Robert Walser (1878-1956) was born in Switzerland. He left school at fourteen and led a wandering and precarious existence working as a bank clerk, a butler in a castle, and an inventor's assistant while producing essays, stories, and novels. In 1933 he abandoned writing and entered a sanatorium-where he remained for the rest of his life. "I am not here to write," Walser said, "but to be mad." Susan Bernofsky is the acclaimed translator of Hermann Hesse, Robert Walser, and Jenny Erpenbeck, and the recipient of many awards, including the Helen and Kurt Wolff Prize and the Hermann Hesse Translation Prize. She teaches literary translation at Columbia University and lives in New York. Lydia Davis is currently a finalist for the 2013 Man Booker International Prize. Distinguished poet and translator Christopher Middleton lives in Austin, Texas. His awards include the Geoffrey Faber Memorial Prize and the Schegel-Tieck Translation Prize.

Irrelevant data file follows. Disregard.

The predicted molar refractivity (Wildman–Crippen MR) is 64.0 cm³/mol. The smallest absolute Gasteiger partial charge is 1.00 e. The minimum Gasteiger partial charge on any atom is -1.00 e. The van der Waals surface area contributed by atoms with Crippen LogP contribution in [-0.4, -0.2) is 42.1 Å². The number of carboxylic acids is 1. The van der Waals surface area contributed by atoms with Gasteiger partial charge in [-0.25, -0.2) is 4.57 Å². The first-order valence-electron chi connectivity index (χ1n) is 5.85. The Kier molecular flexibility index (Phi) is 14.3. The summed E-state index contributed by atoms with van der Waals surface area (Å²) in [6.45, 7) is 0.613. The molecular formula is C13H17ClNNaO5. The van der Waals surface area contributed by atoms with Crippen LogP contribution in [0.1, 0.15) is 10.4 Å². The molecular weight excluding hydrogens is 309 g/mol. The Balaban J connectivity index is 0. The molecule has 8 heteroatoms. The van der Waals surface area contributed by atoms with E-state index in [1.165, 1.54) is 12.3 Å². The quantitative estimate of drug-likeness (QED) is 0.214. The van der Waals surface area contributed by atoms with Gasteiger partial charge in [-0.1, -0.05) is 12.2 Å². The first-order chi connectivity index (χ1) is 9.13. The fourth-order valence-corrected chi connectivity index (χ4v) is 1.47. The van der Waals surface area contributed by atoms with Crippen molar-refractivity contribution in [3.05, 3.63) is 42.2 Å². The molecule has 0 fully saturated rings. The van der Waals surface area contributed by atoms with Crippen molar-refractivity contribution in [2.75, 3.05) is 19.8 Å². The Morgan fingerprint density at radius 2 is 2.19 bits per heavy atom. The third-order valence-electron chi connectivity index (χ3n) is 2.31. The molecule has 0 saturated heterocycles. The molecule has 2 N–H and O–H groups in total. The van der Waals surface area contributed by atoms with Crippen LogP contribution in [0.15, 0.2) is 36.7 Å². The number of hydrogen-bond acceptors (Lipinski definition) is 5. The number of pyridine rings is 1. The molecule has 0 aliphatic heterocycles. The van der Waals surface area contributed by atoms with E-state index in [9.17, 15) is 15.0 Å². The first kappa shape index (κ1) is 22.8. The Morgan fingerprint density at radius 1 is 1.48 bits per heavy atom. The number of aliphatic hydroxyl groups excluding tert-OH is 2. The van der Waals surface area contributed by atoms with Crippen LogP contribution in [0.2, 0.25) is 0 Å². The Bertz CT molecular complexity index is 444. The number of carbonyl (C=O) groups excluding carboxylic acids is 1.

"Walser achieved a remarkable tone, in which perfect assurance and perfect ambiguity combine." -- Benjamin Kunkel - The New Yorker "Everyone who reads Walser falls in love with him." -- Nicholas Lazard - The Guardian "A Paul Klee in prose, a good-humoured, sweet Beckett, Walser is a truly wonderful, heartbreaking writer." -- Susan Sontag "Bold and idiosyncratic." -- Lydia Davis "Singular-genius." " -- Ben Lerner "Written between 1902 and 1930 and, with two exceptions, previously untranslated, the pieces gathered here elaborate a nervous, slapstick sort of hack journalism that set the stage for a fabulously experimental modernist writing situation whose fans included Kafka, Musil, and Benjamin." -- John Kelsey - Artforum